Flour Power
    Category: Entrepreneurs By : Renjani Puspo Sari Read : 1858 Date : Tuesday, March 15, 2016 - 05:06:54


    Roy Rubianto for Forbes Indonesia

    Desideria “Desi” Utomo took over her family’s flour business, PT Kobe Boga Utama, by accident. Her parents passed away while she was halfway through her studies at Melbourne University. To help her family, she decided to take two years leave and join her brother, Dipa Agung Utomo, then 17 years old, to run their parents’ company, which operates under the name Kobe Flour. Both Desi and Dipa were appointed at a very young age. “I had no idea about running a company when my parents passed away. My brother and I were still too young. It’s not even the career I planned. I wanted to be a lawyer or an activist. However, our employees wanted the company to keep running, and that’s what convinced us to support and develop this business. And now I can happily say that it works well,” says Desi, now 36.

    Under Desi and Dipas’ management, Kobe now has a leading 30% of Indonesia’s market share for seasoning flour, used to cover items such as fried chicken in a crispy and tasty coating. Despite its Japanese-sounding name, the Kobe brand is actually an abbreviation of kata orang banyak enak, which means “people say it’s delicious” in Indonesian. Kobe now produces more than 12,000 tonnes of flour a year. Moreover, Kobe has also branched out into various kinds of flours, noodles, shrimp paste, chili sauce, shredded chili, drinks and desserts. Its shredded chili, Bon Cabe, is the only product of its type on the market, and is also exported together with Kobe Flour’s products.

    “Actually we didn’t intend to export. People took our products abroad and sold them in Asian groceries. When I was in Cape Town, I even found it. In countries where many Indonesians live, such as the Netherlands, almost every Asian grocery has our products, thanks to the Indonesia Diaspora,” Desi says.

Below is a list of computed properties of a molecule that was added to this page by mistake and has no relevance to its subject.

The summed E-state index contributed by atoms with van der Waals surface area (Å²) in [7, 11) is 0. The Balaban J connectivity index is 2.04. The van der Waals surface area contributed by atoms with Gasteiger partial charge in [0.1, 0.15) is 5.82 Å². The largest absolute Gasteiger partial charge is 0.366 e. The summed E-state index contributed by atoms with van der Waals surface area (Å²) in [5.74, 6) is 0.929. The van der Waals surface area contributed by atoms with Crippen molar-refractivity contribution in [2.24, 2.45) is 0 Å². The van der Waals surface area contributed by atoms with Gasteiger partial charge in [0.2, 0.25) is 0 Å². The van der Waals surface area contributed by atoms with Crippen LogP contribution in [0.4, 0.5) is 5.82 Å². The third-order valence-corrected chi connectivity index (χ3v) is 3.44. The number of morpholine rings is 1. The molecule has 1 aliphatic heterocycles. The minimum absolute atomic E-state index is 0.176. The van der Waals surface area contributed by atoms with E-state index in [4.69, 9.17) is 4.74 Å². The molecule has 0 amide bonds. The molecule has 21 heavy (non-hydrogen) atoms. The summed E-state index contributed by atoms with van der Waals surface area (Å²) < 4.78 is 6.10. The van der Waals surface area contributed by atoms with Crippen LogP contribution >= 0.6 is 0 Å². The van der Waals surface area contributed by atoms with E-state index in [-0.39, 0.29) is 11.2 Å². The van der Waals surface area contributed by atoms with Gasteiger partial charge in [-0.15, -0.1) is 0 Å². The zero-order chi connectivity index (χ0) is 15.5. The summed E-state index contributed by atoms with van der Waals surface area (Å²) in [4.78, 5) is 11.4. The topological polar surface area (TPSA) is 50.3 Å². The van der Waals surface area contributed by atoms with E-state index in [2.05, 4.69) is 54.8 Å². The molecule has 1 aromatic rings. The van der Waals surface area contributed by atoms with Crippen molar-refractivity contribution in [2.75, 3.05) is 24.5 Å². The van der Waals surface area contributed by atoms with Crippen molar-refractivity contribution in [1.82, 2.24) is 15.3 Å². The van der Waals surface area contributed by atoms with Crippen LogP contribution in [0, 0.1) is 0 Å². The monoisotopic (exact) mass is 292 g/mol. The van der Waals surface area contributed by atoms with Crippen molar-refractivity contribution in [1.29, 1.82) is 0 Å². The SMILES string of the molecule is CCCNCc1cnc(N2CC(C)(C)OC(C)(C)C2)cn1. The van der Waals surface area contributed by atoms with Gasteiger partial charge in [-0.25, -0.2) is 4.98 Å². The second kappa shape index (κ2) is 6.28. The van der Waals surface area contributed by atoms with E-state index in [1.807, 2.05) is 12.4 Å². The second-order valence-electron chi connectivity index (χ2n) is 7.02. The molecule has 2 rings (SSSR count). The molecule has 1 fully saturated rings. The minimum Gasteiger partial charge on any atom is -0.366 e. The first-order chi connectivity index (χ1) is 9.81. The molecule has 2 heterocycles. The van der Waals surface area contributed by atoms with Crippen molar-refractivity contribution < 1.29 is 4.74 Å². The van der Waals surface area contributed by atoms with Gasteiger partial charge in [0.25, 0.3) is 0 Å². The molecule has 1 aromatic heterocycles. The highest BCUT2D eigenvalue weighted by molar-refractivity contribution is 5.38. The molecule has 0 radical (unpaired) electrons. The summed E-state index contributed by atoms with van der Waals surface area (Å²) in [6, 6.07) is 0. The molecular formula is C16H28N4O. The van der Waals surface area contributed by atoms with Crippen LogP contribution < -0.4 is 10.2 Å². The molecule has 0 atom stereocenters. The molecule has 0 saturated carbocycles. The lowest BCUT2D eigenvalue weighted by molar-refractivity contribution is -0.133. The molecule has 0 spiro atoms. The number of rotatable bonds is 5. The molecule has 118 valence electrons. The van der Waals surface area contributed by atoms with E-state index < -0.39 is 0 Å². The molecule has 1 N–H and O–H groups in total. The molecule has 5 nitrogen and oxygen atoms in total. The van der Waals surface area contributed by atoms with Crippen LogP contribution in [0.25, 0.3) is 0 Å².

Kobe is a pioneer of seasoning flour. Before, most households would make their own flour for coating food before deep-frying it. Kobe pioneered the idea of selling pre-made coatings. The company was started by their mother Hestia Utomo as a home industry. She left her job in the Indonesian branch of U.S. multinational Colgate-Palmolive to look after her children; and to help support the family she would sell goods door-to-door in their neighborhood in the early days.

    Hestia used to have two brands: Kobe and Lina. Kobe was for karage seasoning, a Japanese spice, while Lina was for fried chicken. But then she decided to use only Kobe. The children later developed the brand Bali Kitchen for exported goods. “Especially for the European market, we use Bali Kitchen to highlight the best of Indonesian cuisine. It is now available in major supermarkets in Germany, Norway, France and Japan. While Bon Cabe and Kobe are exported to the U.S., Hong Kong, the Netherlands and Australia,” Desi says. Including indirect exports, Kobe products are sold in about 55 countries. Desi is proud that Bali Kitchen products don’t use any MSG, artificial colors, flavors or preservatives.

    Kobe has also a passionate customers base. Through its fan club website, dapurkobe.co.id, they currently have around 5,000 members who live in Java and Sumatra. For their members, Kobe regularly offers cooking classes, recipe SMS, members gatherings, cooking demonstrations and other activities. Singer and music producer Maya Estianty is Kobe’s product ambassador. “We really take care of our consumers. It contributes highly to the trust in our companies,” Dipa says.



    `